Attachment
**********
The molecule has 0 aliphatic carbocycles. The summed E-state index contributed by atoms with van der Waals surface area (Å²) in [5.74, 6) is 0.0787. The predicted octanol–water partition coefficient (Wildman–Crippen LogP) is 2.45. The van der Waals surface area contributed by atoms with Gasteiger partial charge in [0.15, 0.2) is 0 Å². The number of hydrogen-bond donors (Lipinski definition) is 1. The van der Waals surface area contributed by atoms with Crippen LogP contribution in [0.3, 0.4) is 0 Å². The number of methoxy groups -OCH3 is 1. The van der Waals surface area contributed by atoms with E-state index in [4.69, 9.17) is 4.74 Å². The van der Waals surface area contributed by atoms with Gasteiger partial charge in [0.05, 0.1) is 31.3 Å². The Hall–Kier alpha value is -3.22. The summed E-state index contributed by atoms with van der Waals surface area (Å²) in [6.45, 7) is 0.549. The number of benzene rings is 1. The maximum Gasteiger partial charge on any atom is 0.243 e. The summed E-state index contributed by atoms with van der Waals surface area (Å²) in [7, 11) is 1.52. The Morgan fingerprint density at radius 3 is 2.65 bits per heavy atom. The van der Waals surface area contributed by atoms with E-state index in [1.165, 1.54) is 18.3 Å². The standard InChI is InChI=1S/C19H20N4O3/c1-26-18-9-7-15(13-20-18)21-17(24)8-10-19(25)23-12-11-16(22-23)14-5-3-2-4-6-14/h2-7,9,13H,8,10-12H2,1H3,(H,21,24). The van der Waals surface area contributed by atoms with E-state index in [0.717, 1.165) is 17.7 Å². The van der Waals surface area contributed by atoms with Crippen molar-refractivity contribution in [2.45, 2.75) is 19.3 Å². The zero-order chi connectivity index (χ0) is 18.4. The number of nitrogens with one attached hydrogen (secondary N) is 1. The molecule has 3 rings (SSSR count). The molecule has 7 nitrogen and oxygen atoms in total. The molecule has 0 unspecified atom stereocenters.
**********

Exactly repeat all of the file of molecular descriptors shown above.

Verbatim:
The molecule has 0 aliphatic carbocycles. The summed E-state index contributed by atoms with van der Waals surface area (Å²) in [5.74, 6) is 0.0787. The predicted octanol–water partition coefficient (Wildman–Crippen LogP) is 2.45. The van der Waals surface area contributed by atoms with Gasteiger partial charge in [0.15, 0.2) is 0 Å². The number of hydrogen-bond donors (Lipinski definition) is 1. The van der Waals surface area contributed by atoms with Crippen LogP contribution in [0.3, 0.4) is 0 Å². The number of methoxy groups -OCH3 is 1. The van der Waals surface area contributed by atoms with E-state index in [4.69, 9.17) is 4.74 Å². The van der Waals surface area contributed by atoms with Gasteiger partial charge in [0.05, 0.1) is 31.3 Å². The Hall–Kier alpha value is -3.22. The summed E-state index contributed by atoms with van der Waals surface area (Å²) in [6.45, 7) is 0.549. The number of benzene rings is 1. The maximum Gasteiger partial charge on any atom is 0.243 e. The summed E-state index contributed by atoms with van der Waals surface area (Å²) in [7, 11) is 1.52. The Morgan fingerprint density at radius 3 is 2.65 bits per heavy atom. The van der Waals surface area contributed by atoms with E-state index in [1.165, 1.54) is 18.3 Å². The standard InChI is InChI=1S/C19H20N4O3/c1-26-18-9-7-15(13-20-18)21-17(24)8-10-19(25)23-12-11-16(22-23)14-5-3-2-4-6-14/h2-7,9,13H,8,10-12H2,1H3,(H,21,24). The van der Waals surface area contributed by atoms with E-state index in [0.717, 1.165) is 17.7 Å². The van der Waals surface area contributed by atoms with Crippen molar-refractivity contribution in [2.45, 2.75) is 19.3 Å². The zero-order chi connectivity index (χ0) is 18.4. The number of nitrogens with one attached hydrogen (secondary N) is 1. The molecule has 3 rings (SSSR count). The molecule has 7 nitrogen and oxygen atoms in total. The molecule has 0 unspecified atom stereocenters.